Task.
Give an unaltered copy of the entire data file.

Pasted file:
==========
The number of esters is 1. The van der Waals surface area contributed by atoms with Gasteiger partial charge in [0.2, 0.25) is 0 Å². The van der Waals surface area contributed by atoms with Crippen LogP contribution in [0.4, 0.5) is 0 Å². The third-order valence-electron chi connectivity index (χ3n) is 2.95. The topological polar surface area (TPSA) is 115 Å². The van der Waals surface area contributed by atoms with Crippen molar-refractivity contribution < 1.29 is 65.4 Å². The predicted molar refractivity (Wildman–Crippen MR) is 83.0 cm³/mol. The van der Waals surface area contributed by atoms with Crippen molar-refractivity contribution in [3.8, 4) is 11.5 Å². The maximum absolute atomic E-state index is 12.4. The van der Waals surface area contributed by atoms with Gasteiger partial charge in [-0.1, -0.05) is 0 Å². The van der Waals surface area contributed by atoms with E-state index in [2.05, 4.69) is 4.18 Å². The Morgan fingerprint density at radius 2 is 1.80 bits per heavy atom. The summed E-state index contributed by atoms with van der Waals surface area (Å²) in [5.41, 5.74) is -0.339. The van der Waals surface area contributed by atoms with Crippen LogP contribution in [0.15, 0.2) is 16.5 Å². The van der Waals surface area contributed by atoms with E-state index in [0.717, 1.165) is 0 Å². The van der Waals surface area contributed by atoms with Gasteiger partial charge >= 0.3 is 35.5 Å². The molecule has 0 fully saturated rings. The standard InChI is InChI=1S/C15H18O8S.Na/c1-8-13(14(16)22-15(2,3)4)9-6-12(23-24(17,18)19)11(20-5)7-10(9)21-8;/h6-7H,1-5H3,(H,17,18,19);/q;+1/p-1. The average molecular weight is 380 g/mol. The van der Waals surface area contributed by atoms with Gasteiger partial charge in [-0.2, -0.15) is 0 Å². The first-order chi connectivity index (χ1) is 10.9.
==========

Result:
The number of esters is 1. The van der Waals surface area contributed by atoms with Gasteiger partial charge in [0.2, 0.25) is 0 Å². The van der Waals surface area contributed by atoms with Crippen LogP contribution in [0.4, 0.5) is 0 Å². The third-order valence-electron chi connectivity index (χ3n) is 2.95. The topological polar surface area (TPSA) is 115 Å². The van der Waals surface area contributed by atoms with Crippen molar-refractivity contribution < 1.29 is 65.4 Å². The predicted molar refractivity (Wildman–Crippen MR) is 83.0 cm³/mol. The van der Waals surface area contributed by atoms with Crippen molar-refractivity contribution in [3.8, 4) is 11.5 Å². The maximum absolute atomic E-state index is 12.4. The van der Waals surface area contributed by atoms with Gasteiger partial charge in [-0.1, -0.05) is 0 Å². The van der Waals surface area contributed by atoms with E-state index in [2.05, 4.69) is 4.18 Å². The Morgan fingerprint density at radius 2 is 1.80 bits per heavy atom. The summed E-state index contributed by atoms with van der Waals surface area (Å²) in [5.41, 5.74) is -0.339. The van der Waals surface area contributed by atoms with Crippen LogP contribution in [0.15, 0.2) is 16.5 Å². The van der Waals surface area contributed by atoms with E-state index in [0.717, 1.165) is 0 Å². The van der Waals surface area contributed by atoms with Gasteiger partial charge >= 0.3 is 35.5 Å². The molecule has 0 fully saturated rings. The standard InChI is InChI=1S/C15H18O8S.Na/c1-8-13(14(16)22-15(2,3)4)9-6-12(23-24(17,18)19)11(20-5)7-10(9)21-8;/h6-7H,1-5H3,(H,17,18,19);/q;+1/p-1. The average molecular weight is 380 g/mol. The van der Waals surface area contributed by atoms with Gasteiger partial charge in [-0.2, -0.15) is 0 Å². The first-order chi connectivity index (χ1) is 10.9.